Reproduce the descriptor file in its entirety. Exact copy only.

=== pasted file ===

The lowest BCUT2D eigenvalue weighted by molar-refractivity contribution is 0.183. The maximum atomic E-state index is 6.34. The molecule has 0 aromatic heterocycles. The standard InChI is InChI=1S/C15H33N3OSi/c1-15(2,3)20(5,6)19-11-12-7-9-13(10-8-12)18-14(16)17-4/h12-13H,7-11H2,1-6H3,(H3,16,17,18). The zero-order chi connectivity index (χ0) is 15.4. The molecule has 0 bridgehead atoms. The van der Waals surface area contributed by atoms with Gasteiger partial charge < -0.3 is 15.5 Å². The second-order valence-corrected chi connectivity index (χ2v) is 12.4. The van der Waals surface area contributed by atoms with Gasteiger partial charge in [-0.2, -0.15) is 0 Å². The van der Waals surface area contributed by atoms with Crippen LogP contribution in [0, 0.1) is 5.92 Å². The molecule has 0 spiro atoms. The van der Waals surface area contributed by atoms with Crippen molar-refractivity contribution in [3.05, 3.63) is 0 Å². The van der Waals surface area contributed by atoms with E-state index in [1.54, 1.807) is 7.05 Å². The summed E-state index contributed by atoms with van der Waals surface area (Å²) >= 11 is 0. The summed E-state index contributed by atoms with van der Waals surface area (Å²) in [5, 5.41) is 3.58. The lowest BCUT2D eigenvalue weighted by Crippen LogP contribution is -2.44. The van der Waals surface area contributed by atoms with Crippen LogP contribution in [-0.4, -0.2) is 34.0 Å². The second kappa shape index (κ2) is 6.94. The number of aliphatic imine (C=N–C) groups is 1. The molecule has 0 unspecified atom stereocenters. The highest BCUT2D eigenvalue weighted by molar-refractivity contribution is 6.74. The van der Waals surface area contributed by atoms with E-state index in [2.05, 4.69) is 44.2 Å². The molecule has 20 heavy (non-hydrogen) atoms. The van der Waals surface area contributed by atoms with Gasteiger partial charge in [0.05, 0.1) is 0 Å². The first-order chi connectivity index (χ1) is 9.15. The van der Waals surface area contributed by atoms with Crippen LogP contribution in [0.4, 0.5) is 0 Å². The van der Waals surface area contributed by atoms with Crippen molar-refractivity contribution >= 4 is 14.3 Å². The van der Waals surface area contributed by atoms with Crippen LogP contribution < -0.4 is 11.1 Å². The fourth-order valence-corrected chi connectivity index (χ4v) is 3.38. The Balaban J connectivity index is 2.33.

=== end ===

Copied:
The lowest BCUT2D eigenvalue weighted by molar-refractivity contribution is 0.183. The maximum atomic E-state index is 6.34. The molecule has 0 aromatic heterocycles. The standard InChI is InChI=1S/C15H33N3OSi/c1-15(2,3)20(5,6)19-11-12-7-9-13(10-8-12)18-14(16)17-4/h12-13H,7-11H2,1-6H3,(H3,16,17,18). The zero-order chi connectivity index (χ0) is 15.4. The molecule has 0 bridgehead atoms. The van der Waals surface area contributed by atoms with Gasteiger partial charge < -0.3 is 15.5 Å². The second-order valence-corrected chi connectivity index (χ2v) is 12.4. The van der Waals surface area contributed by atoms with Gasteiger partial charge in [-0.2, -0.15) is 0 Å². The van der Waals surface area contributed by atoms with Crippen LogP contribution in [0, 0.1) is 5.92 Å². The molecule has 0 spiro atoms. The van der Waals surface area contributed by atoms with Crippen molar-refractivity contribution in [3.05, 3.63) is 0 Å². The van der Waals surface area contributed by atoms with E-state index in [1.54, 1.807) is 7.05 Å². The summed E-state index contributed by atoms with van der Waals surface area (Å²) >= 11 is 0. The summed E-state index contributed by atoms with van der Waals surface area (Å²) in [5, 5.41) is 3.58. The lowest BCUT2D eigenvalue weighted by Crippen LogP contribution is -2.44. The van der Waals surface area contributed by atoms with Crippen LogP contribution in [-0.4, -0.2) is 34.0 Å². The second kappa shape index (κ2) is 6.94. The number of aliphatic imine (C=N–C) groups is 1. The molecule has 0 unspecified atom stereocenters. The highest BCUT2D eigenvalue weighted by molar-refractivity contribution is 6.74. The van der Waals surface area contributed by atoms with E-state index in [2.05, 4.69) is 44.2 Å². The molecule has 20 heavy (non-hydrogen) atoms. The van der Waals surface area contributed by atoms with Gasteiger partial charge in [0.05, 0.1) is 0 Å². The first-order chi connectivity index (χ1) is 9.15. The van der Waals surface area contributed by atoms with Crippen LogP contribution in [0.4, 0.5) is 0 Å². The van der Waals surface area contributed by atoms with Crippen molar-refractivity contribution >= 4 is 14.3 Å². The van der Waals surface area contributed by atoms with Crippen LogP contribution < -0.4 is 11.1 Å². The fourth-order valence-corrected chi connectivity index (χ4v) is 3.38. The Balaban J connectivity index is 2.33.